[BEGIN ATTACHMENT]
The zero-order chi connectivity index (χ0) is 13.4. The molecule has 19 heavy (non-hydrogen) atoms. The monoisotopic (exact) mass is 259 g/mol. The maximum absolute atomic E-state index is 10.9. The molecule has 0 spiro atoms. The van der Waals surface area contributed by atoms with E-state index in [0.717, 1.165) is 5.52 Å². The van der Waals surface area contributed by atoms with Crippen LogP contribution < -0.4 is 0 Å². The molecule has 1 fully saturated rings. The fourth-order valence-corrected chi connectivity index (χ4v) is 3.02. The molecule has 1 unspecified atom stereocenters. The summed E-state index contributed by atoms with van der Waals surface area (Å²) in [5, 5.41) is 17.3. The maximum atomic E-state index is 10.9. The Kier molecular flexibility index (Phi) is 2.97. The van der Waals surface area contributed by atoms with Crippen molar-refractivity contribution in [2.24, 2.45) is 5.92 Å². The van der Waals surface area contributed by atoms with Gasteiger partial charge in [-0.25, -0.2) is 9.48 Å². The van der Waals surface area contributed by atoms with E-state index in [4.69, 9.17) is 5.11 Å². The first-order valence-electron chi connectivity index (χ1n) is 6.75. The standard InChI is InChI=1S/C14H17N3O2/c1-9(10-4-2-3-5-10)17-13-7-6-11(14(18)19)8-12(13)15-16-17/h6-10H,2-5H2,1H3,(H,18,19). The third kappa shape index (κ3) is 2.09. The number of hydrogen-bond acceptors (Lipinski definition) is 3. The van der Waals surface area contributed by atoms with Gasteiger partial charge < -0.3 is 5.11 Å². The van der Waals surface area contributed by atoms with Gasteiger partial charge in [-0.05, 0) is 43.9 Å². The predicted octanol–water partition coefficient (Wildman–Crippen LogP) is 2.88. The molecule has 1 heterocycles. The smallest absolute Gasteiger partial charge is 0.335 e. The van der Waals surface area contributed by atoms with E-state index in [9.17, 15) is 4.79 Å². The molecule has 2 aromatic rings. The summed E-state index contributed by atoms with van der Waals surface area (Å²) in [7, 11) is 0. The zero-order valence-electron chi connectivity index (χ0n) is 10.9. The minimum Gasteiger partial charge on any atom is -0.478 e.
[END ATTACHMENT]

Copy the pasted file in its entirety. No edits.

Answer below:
The zero-order chi connectivity index (χ0) is 13.4. The molecule has 19 heavy (non-hydrogen) atoms. The monoisotopic (exact) mass is 259 g/mol. The maximum absolute atomic E-state index is 10.9. The molecule has 0 spiro atoms. The van der Waals surface area contributed by atoms with E-state index in [0.717, 1.165) is 5.52 Å². The van der Waals surface area contributed by atoms with Crippen LogP contribution < -0.4 is 0 Å². The molecule has 1 fully saturated rings. The fourth-order valence-corrected chi connectivity index (χ4v) is 3.02. The molecule has 1 unspecified atom stereocenters. The summed E-state index contributed by atoms with van der Waals surface area (Å²) in [5, 5.41) is 17.3. The maximum atomic E-state index is 10.9. The Kier molecular flexibility index (Phi) is 2.97. The van der Waals surface area contributed by atoms with Crippen molar-refractivity contribution in [2.24, 2.45) is 5.92 Å². The van der Waals surface area contributed by atoms with Gasteiger partial charge in [-0.25, -0.2) is 9.48 Å². The van der Waals surface area contributed by atoms with E-state index in [4.69, 9.17) is 5.11 Å². The first-order valence-electron chi connectivity index (χ1n) is 6.75. The standard InChI is InChI=1S/C14H17N3O2/c1-9(10-4-2-3-5-10)17-13-7-6-11(14(18)19)8-12(13)15-16-17/h6-10H,2-5H2,1H3,(H,18,19). The third kappa shape index (κ3) is 2.09. The number of hydrogen-bond acceptors (Lipinski definition) is 3. The van der Waals surface area contributed by atoms with Gasteiger partial charge < -0.3 is 5.11 Å². The van der Waals surface area contributed by atoms with Gasteiger partial charge in [-0.05, 0) is 43.9 Å². The predicted octanol–water partition coefficient (Wildman–Crippen LogP) is 2.88. The molecule has 1 heterocycles. The smallest absolute Gasteiger partial charge is 0.335 e. The van der Waals surface area contributed by atoms with E-state index in [9.17, 15) is 4.79 Å². The molecule has 2 aromatic rings. The summed E-state index contributed by atoms with van der Waals surface area (Å²) in [7, 11) is 0. The zero-order valence-electron chi connectivity index (χ0n) is 10.9. The minimum Gasteiger partial charge on any atom is -0.478 e.